Dina goes to show that LGBT+ events don’t need to be alcohol-driven or only allowed to come out at night; they can happen throughout the day and be a relaxed part of peoples midweek life.

Gut Level

Nestled away in a former cutlery works in Shalesmoor, Gut Level reminds people that Sheffield is not only the great exporter of steel but also electronic and dance music. Gut Level provides a platform to underrepresented members of our LGBT+ community, particularly women and non-binary people, who do not feel seen in the more mainstream LGBT+ late-night spaces. Its emphasis on affordability means our community, who are often economically marginalised, are not excluded from participating in the basic right to have fun and happiness.

Whilst cities like Manchester may host major electronic queer events like Homobloc, Sheffield reminds people that size does not matter. If you’re searching for a place to dance, support grassroots artists (or even become one) and enjoy sheer hedonism, then Gut Level is for you, in fact it’s for everyone.

Leadmill outside

The Leadmill

A shining light as people arrive into Sheffield, the Leadmill has long been a welcoming place for people of any persuasion and has provided a platform for LGBT+ entertainment since way before it entered the mainstream. From LGBT+ comedians, drag performances and queer nights such as No Shade. It is also the host of the upcoming ‘A Reyt Queer Extravaganza’ in July, an Andro and Eve event in collaboration with Ghetto Fabulous with funding from Arts Council England and in partnership with The Civic, Barnsley, demonstrating that the Leadmill is another venue in Sheffield fiercely proud of its LGBT+ community.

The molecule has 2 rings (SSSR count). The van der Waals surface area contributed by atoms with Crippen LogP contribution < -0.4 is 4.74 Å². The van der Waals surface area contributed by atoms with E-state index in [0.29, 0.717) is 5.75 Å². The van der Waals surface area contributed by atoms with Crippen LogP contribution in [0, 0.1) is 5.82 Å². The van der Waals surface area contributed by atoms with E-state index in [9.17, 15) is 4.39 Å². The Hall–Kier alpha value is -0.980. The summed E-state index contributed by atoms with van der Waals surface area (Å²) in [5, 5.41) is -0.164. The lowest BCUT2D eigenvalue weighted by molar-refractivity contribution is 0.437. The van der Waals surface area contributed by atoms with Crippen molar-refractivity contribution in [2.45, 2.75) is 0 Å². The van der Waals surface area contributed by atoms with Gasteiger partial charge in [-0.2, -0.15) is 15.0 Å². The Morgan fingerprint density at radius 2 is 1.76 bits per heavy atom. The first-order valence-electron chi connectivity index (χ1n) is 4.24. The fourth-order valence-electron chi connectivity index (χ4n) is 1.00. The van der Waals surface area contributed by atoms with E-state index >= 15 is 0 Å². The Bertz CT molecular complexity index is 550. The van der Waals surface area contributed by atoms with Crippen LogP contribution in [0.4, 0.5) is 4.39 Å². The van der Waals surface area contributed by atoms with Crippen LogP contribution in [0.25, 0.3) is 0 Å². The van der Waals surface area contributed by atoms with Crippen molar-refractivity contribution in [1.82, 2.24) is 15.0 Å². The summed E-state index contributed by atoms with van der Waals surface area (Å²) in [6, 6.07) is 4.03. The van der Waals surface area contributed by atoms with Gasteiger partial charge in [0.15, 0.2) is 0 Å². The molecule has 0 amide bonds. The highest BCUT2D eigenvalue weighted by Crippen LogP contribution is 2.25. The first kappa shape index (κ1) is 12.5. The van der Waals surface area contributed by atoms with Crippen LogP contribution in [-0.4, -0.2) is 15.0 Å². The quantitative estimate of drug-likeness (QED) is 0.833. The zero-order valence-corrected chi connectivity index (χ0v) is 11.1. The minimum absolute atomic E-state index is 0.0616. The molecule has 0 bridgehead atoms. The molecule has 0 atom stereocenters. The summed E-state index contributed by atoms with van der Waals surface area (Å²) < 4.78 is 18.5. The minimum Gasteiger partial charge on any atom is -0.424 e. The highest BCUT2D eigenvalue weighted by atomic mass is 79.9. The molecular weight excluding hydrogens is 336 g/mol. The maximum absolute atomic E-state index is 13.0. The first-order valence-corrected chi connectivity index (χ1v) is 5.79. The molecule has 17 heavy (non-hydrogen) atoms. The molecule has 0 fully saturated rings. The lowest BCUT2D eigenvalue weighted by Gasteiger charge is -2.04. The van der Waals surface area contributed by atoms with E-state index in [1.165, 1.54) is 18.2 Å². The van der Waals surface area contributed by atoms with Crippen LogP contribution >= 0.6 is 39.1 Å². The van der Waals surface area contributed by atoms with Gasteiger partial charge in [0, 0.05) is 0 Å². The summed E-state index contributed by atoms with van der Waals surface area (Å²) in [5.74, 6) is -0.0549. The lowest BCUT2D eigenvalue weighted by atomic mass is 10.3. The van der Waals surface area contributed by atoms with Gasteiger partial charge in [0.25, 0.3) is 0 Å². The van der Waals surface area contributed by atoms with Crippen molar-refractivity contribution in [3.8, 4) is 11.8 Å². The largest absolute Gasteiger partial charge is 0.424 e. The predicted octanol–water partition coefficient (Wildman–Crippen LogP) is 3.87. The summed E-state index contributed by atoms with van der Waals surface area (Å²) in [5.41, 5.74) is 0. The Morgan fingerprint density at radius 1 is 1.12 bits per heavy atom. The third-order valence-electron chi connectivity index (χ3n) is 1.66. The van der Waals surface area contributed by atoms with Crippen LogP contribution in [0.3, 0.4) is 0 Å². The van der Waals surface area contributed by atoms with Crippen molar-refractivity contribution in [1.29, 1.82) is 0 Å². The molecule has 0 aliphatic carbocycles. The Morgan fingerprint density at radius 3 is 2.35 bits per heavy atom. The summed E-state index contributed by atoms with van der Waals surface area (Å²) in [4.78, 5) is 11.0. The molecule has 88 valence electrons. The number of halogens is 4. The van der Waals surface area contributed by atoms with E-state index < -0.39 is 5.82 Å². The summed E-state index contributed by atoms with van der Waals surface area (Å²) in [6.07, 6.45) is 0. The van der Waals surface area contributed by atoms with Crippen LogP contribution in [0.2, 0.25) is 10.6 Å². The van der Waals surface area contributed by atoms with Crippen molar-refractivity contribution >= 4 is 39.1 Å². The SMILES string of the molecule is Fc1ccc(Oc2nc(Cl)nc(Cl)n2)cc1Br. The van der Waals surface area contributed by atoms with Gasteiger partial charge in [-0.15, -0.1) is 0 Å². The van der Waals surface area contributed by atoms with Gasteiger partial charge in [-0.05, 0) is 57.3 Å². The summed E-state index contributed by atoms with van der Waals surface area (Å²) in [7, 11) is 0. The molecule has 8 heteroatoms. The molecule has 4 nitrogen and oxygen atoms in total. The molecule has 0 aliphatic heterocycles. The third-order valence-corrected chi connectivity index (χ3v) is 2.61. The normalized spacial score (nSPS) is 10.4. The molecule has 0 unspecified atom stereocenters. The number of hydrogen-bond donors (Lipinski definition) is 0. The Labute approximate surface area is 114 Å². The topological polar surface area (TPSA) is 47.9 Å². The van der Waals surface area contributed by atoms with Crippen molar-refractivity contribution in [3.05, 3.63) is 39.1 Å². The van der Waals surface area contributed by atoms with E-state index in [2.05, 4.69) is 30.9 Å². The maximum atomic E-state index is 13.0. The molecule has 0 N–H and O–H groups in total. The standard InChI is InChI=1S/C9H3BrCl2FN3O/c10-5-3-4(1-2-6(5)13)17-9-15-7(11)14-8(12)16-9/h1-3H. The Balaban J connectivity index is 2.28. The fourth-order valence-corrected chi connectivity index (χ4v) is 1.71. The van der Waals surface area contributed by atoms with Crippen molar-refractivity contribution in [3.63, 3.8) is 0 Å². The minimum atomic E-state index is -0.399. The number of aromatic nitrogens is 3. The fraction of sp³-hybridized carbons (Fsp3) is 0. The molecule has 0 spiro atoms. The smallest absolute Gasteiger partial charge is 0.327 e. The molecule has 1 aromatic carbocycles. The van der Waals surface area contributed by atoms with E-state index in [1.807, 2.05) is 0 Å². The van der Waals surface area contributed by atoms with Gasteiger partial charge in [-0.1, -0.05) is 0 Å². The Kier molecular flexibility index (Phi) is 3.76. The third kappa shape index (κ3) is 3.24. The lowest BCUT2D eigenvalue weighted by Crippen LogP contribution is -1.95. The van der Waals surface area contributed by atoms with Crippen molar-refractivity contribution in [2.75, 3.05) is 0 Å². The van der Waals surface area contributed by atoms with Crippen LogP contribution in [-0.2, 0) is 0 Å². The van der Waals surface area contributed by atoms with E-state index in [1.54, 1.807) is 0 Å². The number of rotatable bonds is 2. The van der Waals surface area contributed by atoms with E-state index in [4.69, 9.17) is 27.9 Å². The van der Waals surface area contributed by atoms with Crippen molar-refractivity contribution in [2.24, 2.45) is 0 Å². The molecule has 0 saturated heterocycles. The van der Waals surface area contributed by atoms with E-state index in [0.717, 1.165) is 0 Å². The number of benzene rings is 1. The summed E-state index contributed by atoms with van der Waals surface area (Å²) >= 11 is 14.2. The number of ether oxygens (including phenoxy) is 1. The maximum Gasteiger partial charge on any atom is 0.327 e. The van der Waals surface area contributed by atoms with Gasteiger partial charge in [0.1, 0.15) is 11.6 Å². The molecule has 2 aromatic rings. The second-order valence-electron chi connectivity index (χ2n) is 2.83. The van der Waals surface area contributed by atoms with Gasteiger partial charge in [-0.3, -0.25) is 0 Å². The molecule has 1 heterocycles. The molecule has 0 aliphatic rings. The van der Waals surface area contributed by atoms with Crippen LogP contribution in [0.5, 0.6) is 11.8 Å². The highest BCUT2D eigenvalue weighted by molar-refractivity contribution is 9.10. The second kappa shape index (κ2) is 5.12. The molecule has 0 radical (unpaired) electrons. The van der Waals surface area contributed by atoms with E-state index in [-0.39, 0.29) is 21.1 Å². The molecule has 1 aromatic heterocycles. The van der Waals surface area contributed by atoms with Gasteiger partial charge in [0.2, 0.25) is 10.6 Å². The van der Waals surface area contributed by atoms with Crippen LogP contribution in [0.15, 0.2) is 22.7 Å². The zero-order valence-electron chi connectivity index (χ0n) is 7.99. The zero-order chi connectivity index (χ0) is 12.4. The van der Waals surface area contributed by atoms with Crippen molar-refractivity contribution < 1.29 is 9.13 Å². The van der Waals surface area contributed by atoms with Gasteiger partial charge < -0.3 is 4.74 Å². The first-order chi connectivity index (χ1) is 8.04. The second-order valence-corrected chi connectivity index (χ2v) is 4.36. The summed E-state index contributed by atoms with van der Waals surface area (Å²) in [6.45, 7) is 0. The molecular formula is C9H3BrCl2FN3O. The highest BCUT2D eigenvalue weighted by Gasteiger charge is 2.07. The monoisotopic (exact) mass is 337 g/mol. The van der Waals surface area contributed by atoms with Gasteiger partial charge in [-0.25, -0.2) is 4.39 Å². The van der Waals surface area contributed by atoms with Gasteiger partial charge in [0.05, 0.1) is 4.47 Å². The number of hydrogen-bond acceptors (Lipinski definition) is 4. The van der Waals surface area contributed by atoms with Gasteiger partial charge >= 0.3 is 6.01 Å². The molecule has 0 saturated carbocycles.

The Furnace

Being located at the Heart of the City is not only a geographical fact about the Furnace but a symbol of its role in strengthening Sheffield’s food and drink scene as part of the city’s regeneration. It’ll come as no surprise then that the LGBT+ community is behind some of its most popular and attractive events (we are renowned for our ability to put on a good party!). The Furnace hosts drag and cabaret themed events allowing people to enjoy great food, drink and talented performers.

Whilst Pride Month may soon be drawing to a close, the groups, events and spaces mentioned above do not only exist for one month a year. Those mentioned and countless other groups across Sheffield support the LGBT+ community all year round without fail.

Although Sheffield has a strong, proud history with the LGBT+ community, like any other city it has a long way to go to ensure the fight for the right to be unapologetically queer is won. For now, however, the notion that there is “nothing for gay people in Sheffield” is well and truly debunked. Perhaps one day Sheffield will not only be the outdoor city or the greenest city but also the queerest city in the UK.

Learn more

Piña reports being wheelchair accessible.

We also approached Gut Level and The Furnace to ask about disabled access but did not get a response.

Filed under: 

More Arts & Culture

More Arts & Culture